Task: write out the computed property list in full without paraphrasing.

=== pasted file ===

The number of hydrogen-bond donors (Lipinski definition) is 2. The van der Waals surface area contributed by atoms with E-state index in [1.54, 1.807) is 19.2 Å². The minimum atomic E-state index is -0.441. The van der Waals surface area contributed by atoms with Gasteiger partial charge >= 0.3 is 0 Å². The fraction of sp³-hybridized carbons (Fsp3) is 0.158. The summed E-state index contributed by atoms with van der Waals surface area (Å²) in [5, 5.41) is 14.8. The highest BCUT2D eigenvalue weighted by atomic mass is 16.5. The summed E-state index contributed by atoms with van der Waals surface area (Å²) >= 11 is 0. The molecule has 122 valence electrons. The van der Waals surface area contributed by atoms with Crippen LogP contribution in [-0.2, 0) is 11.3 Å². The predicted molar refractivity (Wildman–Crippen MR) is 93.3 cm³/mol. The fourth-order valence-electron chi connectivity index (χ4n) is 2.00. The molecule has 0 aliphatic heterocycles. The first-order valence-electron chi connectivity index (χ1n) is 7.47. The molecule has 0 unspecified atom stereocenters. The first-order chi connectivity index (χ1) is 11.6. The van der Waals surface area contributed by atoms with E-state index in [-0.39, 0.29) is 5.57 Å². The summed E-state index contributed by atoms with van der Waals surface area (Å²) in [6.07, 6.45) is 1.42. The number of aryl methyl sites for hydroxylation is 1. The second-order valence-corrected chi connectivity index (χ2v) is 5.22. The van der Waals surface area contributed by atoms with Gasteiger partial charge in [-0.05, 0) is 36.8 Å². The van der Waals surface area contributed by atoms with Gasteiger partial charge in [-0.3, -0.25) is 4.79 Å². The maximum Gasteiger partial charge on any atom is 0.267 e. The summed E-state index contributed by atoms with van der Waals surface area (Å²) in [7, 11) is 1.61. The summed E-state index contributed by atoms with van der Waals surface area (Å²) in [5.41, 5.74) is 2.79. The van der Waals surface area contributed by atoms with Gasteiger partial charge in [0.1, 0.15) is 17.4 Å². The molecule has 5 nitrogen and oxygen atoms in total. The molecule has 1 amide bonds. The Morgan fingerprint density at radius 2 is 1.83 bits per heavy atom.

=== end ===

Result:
The number of hydrogen-bond donors (Lipinski definition) is 2. The van der Waals surface area contributed by atoms with E-state index in [1.54, 1.807) is 19.2 Å². The minimum atomic E-state index is -0.441. The van der Waals surface area contributed by atoms with Gasteiger partial charge >= 0.3 is 0 Å². The fraction of sp³-hybridized carbons (Fsp3) is 0.158. The summed E-state index contributed by atoms with van der Waals surface area (Å²) in [5, 5.41) is 14.8. The highest BCUT2D eigenvalue weighted by atomic mass is 16.5. The summed E-state index contributed by atoms with van der Waals surface area (Å²) >= 11 is 0. The molecule has 122 valence electrons. The van der Waals surface area contributed by atoms with Crippen LogP contribution in [-0.2, 0) is 11.3 Å². The predicted molar refractivity (Wildman–Crippen MR) is 93.3 cm³/mol. The fourth-order valence-electron chi connectivity index (χ4n) is 2.00. The molecule has 0 aliphatic heterocycles. The first-order valence-electron chi connectivity index (χ1n) is 7.47. The molecule has 0 unspecified atom stereocenters. The first-order chi connectivity index (χ1) is 11.6. The van der Waals surface area contributed by atoms with E-state index in [-0.39, 0.29) is 5.57 Å². The summed E-state index contributed by atoms with van der Waals surface area (Å²) in [6.07, 6.45) is 1.42. The number of aryl methyl sites for hydroxylation is 1. The second-order valence-corrected chi connectivity index (χ2v) is 5.22. The van der Waals surface area contributed by atoms with Gasteiger partial charge in [-0.05, 0) is 36.8 Å². The van der Waals surface area contributed by atoms with Gasteiger partial charge in [-0.3, -0.25) is 4.79 Å². The maximum Gasteiger partial charge on any atom is 0.267 e. The summed E-state index contributed by atoms with van der Waals surface area (Å²) in [7, 11) is 1.61. The summed E-state index contributed by atoms with van der Waals surface area (Å²) in [5.41, 5.74) is 2.79. The van der Waals surface area contributed by atoms with Gasteiger partial charge in [0.1, 0.15) is 17.4 Å². The molecule has 5 nitrogen and oxygen atoms in total. The molecule has 1 amide bonds. The Morgan fingerprint density at radius 2 is 1.83 bits per heavy atom.